Allegations that fallen Chinese official Bo Xilai engaged in the wiretapping of Communist Party elites not only add new intrigue to the political scandal set off by the mysterious death of a UK businessman, experts say it also complicates China's efforts to maintain political stability at home and promote its interests abroad.
The drama that began in February took a new turn Thursday, when The New York Times reported that it was the discovery of Bo's efforts to wiretap top Chinese leaders more than anything else that led to his ouster. According to the Times, evidence last August that Chinese President Hu Jintao was being monitored during a phone call led to an investigation that eventually implicated Bo.
"This fits into some patterns of both paranoia within the Chinese leadership and the divisions within the leadership that we were already hearing about," said Jeffrey Wasserstrom, a China specialist at the Asia Society.
Wasserstrom said the importance of the wiretap revelation lies less in what it reveals about Communist Party infighting, which he said certainly exists, than what it says about the inability of the one-party system to be transparent. And it's that lack of transparency and accountability that undermines Beijing's ability to rule the country long term, he said.
Wiretaps have not been part of the official version of Bo's ouster in March, which hinges instead on the alleged involvement of Bo's wife in the murder of British citizen Neil Heywood and allegations of corruption and abuse of power against Bo.
According to the Times, wiretaps were used widely in Chongqing, the southwestern metropolis where Bo was party leader (and where Heywood was found dead under mysterious circumstances at a mountaintop hotel on Nov. 15), put in place presumably to fight crime and maintain local political stability, though they were eventually turned on fellow party leaders.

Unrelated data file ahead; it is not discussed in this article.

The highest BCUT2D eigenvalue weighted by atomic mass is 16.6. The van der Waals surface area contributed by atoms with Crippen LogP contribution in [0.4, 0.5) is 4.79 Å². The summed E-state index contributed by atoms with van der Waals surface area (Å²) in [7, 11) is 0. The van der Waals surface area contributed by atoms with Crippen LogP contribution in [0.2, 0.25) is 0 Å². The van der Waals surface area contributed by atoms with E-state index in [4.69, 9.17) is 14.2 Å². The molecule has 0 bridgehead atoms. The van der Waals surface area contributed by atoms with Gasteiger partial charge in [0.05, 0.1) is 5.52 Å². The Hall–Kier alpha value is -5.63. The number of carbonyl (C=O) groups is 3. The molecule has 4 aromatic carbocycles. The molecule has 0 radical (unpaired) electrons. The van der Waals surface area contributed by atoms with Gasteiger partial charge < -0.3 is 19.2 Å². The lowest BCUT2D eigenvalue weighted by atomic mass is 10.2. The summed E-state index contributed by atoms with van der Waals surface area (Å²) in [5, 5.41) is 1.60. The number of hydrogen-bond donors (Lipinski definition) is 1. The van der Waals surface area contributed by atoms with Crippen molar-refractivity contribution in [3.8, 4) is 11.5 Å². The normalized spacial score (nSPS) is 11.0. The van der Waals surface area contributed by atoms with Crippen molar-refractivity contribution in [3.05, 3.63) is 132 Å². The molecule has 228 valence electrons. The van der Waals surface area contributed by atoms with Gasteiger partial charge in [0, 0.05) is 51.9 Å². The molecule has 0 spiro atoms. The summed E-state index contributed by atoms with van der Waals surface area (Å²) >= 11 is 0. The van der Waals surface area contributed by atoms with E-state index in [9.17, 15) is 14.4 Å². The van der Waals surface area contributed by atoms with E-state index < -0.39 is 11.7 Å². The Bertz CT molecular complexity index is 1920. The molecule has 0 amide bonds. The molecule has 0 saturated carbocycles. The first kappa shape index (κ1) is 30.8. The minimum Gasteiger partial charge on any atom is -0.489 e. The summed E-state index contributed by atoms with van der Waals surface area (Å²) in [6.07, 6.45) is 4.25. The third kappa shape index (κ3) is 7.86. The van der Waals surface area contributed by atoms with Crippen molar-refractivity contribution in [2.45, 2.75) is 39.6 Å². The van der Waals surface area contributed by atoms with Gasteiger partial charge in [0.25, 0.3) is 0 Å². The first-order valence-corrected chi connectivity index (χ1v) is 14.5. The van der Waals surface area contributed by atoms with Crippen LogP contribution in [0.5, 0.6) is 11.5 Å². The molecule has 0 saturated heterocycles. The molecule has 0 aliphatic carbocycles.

Wasserstrom said the emergence of a new narrative featuring top Communist officials spying on each other will further erode public confidence because it contradicts the official party line -- denying any internal divisions -- and highlights a lack of political liberalization.
"The Chinese are really eager to see their country be seen as a modern, rational state," he said. "These kinds of things feel much too much like the kind of things that used to happen in an earlier period."
Of course, this all is unfolding against the backdrop of China's carefully orchestrated once-a-decade leadership change, with outgoing President Hu widely expected to be succeeded by Xi Jinping, the current vice president. It's difficult to determine the effect of Bo's ouster on the transition; in fact, it could be a product of the leadership change as officials in Beijing jockey for position within the party.
Former National Security Advisor Zbigniew Brzezinski said the episode complicates the transition. "But paradoxically perhaps it is a sign of progress," he said via email.
Another China watcher, Gordon Chang, said the Bo wiretap allegations and the implication of broad internal mistrust among party leaders also undermine China's credibility abroad.
"There is a perception among people around the world that China was modernizing, that it was institutionalizing itself, that its political system was becoming more normal," said Chang, the author of "The Coming Collapse of China." But with every new revelation in the Bo scandal "the party is delegitimizing itself."
Chang said China's allies, partners and even foes around the globe will be forced to question the reliability of Communist leadership. "That's going to be a problem because China really does depend on other countries for all sorts of things," he said.
The Obama administration has kept its distance from the whole affair, at least publicly.
"This is an issue within China," said White House spokesman Jay Carney on Thursday, responding to a question about wiretapping.
Despite the challenges it now faces, the Communist Party has proved itself to be an "amazingly resilient entity that has been able to manage and bounce back from these individual things," Wasserstrom said.
And perhaps that's the point.
Bard College foreign policy expert Walter Russel Mead, writing in his blog at The American Interest, views the ouster of Bo as a corrective action by China's leadership.
"The past three months have exposed Bo's Chongqing as a terrifying example of exactly what one possible future for China could look like," he writes.